I do consider Wentworth to be the best club in the UK with three courses including the resort of Gleneagles. While I slightly prefer the King’s course at Gleneagles over the West at Wentworth, I have the East course a slight nod ahead of the Queen’s. Finally, I find the Edinburgh course to be superior to Centenary. With regards to Wentworth versus Woburn, while I have not played the Marquess I find both the West and the East to be superior to the Duke’s and Duchess’ where it can sometimes feel as if one is playing the same tree-lined hole yet again. Also, I find the routing, the beauty and the land to be superior at Wentworth versus Woburn.
If I were a member at Wentworth, I would likely find myself playing every ten rounds as five on the West, three on the East and two on the Edinburgh. While the West is the most difficult and the East is the easiest, the Edinburgh has a nice blend of challenge with most of the stress on the tee shot.
I see where some reviewers make the case for the Edinburgh to be on the top 100. I certainly would not include it on the top 100 in UK + Ireland, or even the UK, but I certainly think a case could be made for the top 100 in England. I do not think it belongs but I also think having the East on the top 100 in England is an interesting debate. However, I have not played enough courses in England to participate as I have only played approximately 60 courses.
I played the Edinburgh awhile back, before the Gary Player update. I would hope that the refreshment addressed more tree removal, particularly either in the fairway or close to the fairway. Also, I would hope they would have adding more mix to the contours to the greens as I felt they were benign/redundant and reduced the enjoyment of the golf course.
My four biggest critiques of the golf course were the boring or redundant greens, the suffocation of the trees when combined with doglegs, the doglegs are too sharp on too many holes likely as a result of a compromised routing to save land for building houses. Six of the seven dogleg holes are too sharp. Finally, there are too many trees either in the fairway or encroaching on the edges of the fairway.
I felt the bunkering to be good both in terms of placement and number. I agree with one reviewer who suggested the bunkers could be more interestingly shaped and deeper.
The greens are large which makes sense given the course can be longer than 7000 yards from the championship tees. However, as mentioned, they are dull either in slope or repetitiveness.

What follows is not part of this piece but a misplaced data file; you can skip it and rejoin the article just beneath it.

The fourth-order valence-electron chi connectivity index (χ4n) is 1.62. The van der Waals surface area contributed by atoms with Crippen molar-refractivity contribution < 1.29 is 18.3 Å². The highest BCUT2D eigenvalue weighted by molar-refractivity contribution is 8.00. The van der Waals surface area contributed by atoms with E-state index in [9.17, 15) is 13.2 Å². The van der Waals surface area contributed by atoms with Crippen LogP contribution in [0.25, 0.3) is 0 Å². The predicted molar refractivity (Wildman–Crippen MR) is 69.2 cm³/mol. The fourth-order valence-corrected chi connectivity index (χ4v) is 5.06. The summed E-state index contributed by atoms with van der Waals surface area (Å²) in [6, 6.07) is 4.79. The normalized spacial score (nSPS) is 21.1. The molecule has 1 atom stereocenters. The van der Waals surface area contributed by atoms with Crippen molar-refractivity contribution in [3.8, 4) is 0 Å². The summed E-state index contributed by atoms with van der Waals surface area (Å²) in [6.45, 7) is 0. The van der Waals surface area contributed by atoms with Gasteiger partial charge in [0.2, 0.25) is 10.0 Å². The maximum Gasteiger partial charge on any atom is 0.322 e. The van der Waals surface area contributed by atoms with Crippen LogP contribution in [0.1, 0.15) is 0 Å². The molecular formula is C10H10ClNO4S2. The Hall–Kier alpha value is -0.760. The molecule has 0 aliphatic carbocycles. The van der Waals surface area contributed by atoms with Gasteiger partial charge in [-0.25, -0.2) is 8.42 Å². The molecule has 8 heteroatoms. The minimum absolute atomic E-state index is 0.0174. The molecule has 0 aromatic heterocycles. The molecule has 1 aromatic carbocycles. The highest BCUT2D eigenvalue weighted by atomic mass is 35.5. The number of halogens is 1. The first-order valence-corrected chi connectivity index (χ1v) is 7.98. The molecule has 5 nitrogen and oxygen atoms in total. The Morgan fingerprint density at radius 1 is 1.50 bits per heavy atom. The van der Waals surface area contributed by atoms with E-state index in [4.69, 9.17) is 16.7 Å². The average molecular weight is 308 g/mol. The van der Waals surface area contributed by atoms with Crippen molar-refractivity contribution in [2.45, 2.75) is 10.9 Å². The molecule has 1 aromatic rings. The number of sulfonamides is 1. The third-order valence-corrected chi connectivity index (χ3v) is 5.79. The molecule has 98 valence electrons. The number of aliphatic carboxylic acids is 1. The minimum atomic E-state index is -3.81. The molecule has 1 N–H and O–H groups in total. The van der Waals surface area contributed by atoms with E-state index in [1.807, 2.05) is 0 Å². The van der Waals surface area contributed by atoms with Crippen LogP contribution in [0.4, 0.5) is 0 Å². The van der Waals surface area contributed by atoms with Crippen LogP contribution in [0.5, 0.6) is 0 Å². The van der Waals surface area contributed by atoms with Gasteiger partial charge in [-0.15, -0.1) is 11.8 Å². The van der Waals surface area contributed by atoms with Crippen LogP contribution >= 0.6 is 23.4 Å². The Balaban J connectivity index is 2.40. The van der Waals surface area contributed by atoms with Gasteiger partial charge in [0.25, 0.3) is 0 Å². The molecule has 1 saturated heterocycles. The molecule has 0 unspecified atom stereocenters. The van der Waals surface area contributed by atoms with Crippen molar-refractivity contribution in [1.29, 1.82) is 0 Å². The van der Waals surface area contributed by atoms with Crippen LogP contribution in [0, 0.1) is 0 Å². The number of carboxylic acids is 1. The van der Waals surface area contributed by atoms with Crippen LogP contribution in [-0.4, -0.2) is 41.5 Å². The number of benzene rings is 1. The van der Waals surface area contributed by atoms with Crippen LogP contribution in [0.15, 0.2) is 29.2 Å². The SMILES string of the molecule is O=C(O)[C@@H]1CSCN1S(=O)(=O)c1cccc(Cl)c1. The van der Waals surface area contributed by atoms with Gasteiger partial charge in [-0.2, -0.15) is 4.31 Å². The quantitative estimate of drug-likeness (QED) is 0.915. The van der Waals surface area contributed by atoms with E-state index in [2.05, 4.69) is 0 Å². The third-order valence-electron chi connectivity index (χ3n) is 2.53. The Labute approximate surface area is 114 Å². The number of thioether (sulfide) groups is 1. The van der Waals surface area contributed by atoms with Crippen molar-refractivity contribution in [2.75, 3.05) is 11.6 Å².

The land is relatively flat and do not dictate the holes with the trees being the primary determination of the playing corridors.
I felt the par 3’s to be pretty easy with the longer par 5’s and the long par 4’s representing the bigger challenges.
I did not find a standout hole, but I thought several holes to be good.
The first has three fairway bunkers on the left and a well defended green with four surrounding bunkers. It is a nice starting par 4.
The second is a short par 3 with a lovely stream fronting the green to catch the weak shot. It is another nice hole.
Three is a short par 5 that I felt to be unmemorable. It is the rare hole I felt could use more bunkers.
Four is a mid-length par 4 with a tree in the middle of the fairway which I always think is both stupid and is a result of an architect being lazy. The tree detracts from a finely routed hole to the right with one of the better green complexes on the course with three surrounding bunkers and a fall-off to the left. It’s an easy fix to remove the tree.
I like the fifth hole, the uphill 170 yard par 3 that has four surrounding bunkers and two tiers taking balls towards those bunkers. I felt this to be the best par 3 on the course.
The sixth hole, the number one index, is overly difficult due to the combination of length, the sharpness of the dogleg, bunkers on the corner of the dogleg, a ditch in the fairway, bunkers behind the green…..it’s all a bit too much.
Seven is a long par 5 of 600 yards that is a double dogleg with encroaching trees and another two-tiered steeply sloped green. Much like six, I felt the hole to be unnecessarily difficult.